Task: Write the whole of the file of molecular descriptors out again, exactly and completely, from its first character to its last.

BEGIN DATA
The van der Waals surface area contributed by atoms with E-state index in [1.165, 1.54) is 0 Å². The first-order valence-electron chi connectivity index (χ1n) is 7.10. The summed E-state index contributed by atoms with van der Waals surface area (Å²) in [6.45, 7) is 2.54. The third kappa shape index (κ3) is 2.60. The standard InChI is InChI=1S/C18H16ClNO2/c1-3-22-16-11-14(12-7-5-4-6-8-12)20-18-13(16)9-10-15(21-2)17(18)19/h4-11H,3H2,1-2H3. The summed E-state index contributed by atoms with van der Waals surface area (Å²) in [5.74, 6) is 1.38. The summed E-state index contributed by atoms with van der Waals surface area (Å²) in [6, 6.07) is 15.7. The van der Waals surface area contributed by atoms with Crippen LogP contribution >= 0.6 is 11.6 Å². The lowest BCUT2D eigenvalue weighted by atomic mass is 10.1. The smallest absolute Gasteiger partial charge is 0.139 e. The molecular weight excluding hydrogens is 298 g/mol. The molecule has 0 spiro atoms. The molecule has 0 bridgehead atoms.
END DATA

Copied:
The van der Waals surface area contributed by atoms with E-state index in [1.165, 1.54) is 0 Å². The first-order valence-electron chi connectivity index (χ1n) is 7.10. The summed E-state index contributed by atoms with van der Waals surface area (Å²) in [6.45, 7) is 2.54. The third kappa shape index (κ3) is 2.60. The standard InChI is InChI=1S/C18H16ClNO2/c1-3-22-16-11-14(12-7-5-4-6-8-12)20-18-13(16)9-10-15(21-2)17(18)19/h4-11H,3H2,1-2H3. The summed E-state index contributed by atoms with van der Waals surface area (Å²) in [5.74, 6) is 1.38. The summed E-state index contributed by atoms with van der Waals surface area (Å²) in [6, 6.07) is 15.7. The van der Waals surface area contributed by atoms with Crippen LogP contribution >= 0.6 is 11.6 Å². The lowest BCUT2D eigenvalue weighted by atomic mass is 10.1. The smallest absolute Gasteiger partial charge is 0.139 e. The molecular weight excluding hydrogens is 298 g/mol. The molecule has 0 spiro atoms. The molecule has 0 bridgehead atoms.